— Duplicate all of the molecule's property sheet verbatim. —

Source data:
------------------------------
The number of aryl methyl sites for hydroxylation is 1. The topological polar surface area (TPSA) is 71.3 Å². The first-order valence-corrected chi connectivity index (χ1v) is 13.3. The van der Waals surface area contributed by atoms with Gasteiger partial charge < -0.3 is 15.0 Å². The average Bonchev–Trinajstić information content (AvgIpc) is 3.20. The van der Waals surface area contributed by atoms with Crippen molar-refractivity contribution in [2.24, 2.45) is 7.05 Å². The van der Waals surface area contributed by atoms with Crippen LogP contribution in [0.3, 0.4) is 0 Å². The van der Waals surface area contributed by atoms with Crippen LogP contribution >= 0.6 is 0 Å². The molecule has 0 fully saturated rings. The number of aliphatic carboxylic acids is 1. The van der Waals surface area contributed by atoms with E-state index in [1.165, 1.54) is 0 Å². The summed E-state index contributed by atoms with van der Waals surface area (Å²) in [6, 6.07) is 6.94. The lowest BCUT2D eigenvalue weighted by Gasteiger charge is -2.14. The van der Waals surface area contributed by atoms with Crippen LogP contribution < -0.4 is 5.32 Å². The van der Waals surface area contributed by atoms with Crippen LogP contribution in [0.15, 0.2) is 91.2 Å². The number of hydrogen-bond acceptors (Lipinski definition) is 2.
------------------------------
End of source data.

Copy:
The number of aryl methyl sites for hydroxylation is 1. The topological polar surface area (TPSA) is 71.3 Å². The first-order valence-corrected chi connectivity index (χ1v) is 13.3. The van der Waals surface area contributed by atoms with Gasteiger partial charge < -0.3 is 15.0 Å². The average Bonchev–Trinajstić information content (AvgIpc) is 3.20. The van der Waals surface area contributed by atoms with Crippen molar-refractivity contribution in [2.24, 2.45) is 7.05 Å². The van der Waals surface area contributed by atoms with Crippen LogP contribution in [0.3, 0.4) is 0 Å². The van der Waals surface area contributed by atoms with Crippen LogP contribution >= 0.6 is 0 Å². The molecule has 0 fully saturated rings. The number of aliphatic carboxylic acids is 1. The van der Waals surface area contributed by atoms with E-state index in [1.165, 1.54) is 0 Å². The summed E-state index contributed by atoms with van der Waals surface area (Å²) in [6, 6.07) is 6.94. The lowest BCUT2D eigenvalue weighted by Gasteiger charge is -2.14. The van der Waals surface area contributed by atoms with Crippen LogP contribution < -0.4 is 5.32 Å². The van der Waals surface area contributed by atoms with Crippen LogP contribution in [0.15, 0.2) is 91.2 Å². The number of hydrogen-bond acceptors (Lipinski definition) is 2.